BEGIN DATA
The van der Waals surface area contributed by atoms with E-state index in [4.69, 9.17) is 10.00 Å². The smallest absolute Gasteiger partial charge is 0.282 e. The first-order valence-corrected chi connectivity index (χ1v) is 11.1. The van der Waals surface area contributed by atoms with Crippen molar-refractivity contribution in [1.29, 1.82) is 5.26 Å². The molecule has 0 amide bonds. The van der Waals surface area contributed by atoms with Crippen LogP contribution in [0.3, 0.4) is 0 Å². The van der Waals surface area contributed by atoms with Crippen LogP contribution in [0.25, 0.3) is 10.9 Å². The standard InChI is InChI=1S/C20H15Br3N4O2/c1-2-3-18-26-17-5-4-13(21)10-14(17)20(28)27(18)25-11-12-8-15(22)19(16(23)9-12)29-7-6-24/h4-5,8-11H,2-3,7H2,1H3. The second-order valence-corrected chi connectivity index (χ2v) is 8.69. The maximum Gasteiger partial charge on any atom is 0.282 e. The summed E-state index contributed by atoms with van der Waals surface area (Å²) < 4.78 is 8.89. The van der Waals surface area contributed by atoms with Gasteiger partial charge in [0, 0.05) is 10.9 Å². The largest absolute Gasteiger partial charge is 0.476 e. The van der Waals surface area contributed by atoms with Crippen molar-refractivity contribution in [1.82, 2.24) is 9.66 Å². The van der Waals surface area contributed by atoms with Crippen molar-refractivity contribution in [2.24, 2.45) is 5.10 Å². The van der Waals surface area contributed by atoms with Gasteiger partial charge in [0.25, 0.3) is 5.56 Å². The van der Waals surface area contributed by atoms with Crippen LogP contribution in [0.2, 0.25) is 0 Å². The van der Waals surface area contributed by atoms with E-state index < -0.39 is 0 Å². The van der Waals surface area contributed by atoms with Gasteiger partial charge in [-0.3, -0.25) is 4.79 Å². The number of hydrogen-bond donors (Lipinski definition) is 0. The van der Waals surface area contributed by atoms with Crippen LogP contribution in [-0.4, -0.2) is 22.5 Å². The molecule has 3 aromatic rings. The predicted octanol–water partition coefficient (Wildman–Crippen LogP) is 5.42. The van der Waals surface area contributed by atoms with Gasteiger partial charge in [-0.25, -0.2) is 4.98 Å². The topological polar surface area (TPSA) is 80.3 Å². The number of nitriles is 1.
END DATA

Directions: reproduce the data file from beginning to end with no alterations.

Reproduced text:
The van der Waals surface area contributed by atoms with E-state index in [4.69, 9.17) is 10.00 Å². The smallest absolute Gasteiger partial charge is 0.282 e. The first-order valence-corrected chi connectivity index (χ1v) is 11.1. The van der Waals surface area contributed by atoms with Crippen molar-refractivity contribution in [1.29, 1.82) is 5.26 Å². The molecule has 0 amide bonds. The van der Waals surface area contributed by atoms with Crippen LogP contribution in [0.3, 0.4) is 0 Å². The van der Waals surface area contributed by atoms with Crippen LogP contribution in [0.25, 0.3) is 10.9 Å². The standard InChI is InChI=1S/C20H15Br3N4O2/c1-2-3-18-26-17-5-4-13(21)10-14(17)20(28)27(18)25-11-12-8-15(22)19(16(23)9-12)29-7-6-24/h4-5,8-11H,2-3,7H2,1H3. The second-order valence-corrected chi connectivity index (χ2v) is 8.69. The maximum Gasteiger partial charge on any atom is 0.282 e. The summed E-state index contributed by atoms with van der Waals surface area (Å²) < 4.78 is 8.89. The van der Waals surface area contributed by atoms with Gasteiger partial charge in [0, 0.05) is 10.9 Å². The largest absolute Gasteiger partial charge is 0.476 e. The van der Waals surface area contributed by atoms with Crippen molar-refractivity contribution in [1.82, 2.24) is 9.66 Å². The van der Waals surface area contributed by atoms with Crippen molar-refractivity contribution in [2.24, 2.45) is 5.10 Å². The van der Waals surface area contributed by atoms with Gasteiger partial charge in [0.25, 0.3) is 5.56 Å². The van der Waals surface area contributed by atoms with Crippen LogP contribution in [0.2, 0.25) is 0 Å². The van der Waals surface area contributed by atoms with E-state index < -0.39 is 0 Å². The van der Waals surface area contributed by atoms with Gasteiger partial charge in [-0.3, -0.25) is 4.79 Å². The number of hydrogen-bond donors (Lipinski definition) is 0. The van der Waals surface area contributed by atoms with Crippen LogP contribution in [-0.4, -0.2) is 22.5 Å². The molecule has 3 aromatic rings. The predicted octanol–water partition coefficient (Wildman–Crippen LogP) is 5.42. The van der Waals surface area contributed by atoms with Gasteiger partial charge in [-0.25, -0.2) is 4.98 Å². The topological polar surface area (TPSA) is 80.3 Å². The number of nitriles is 1.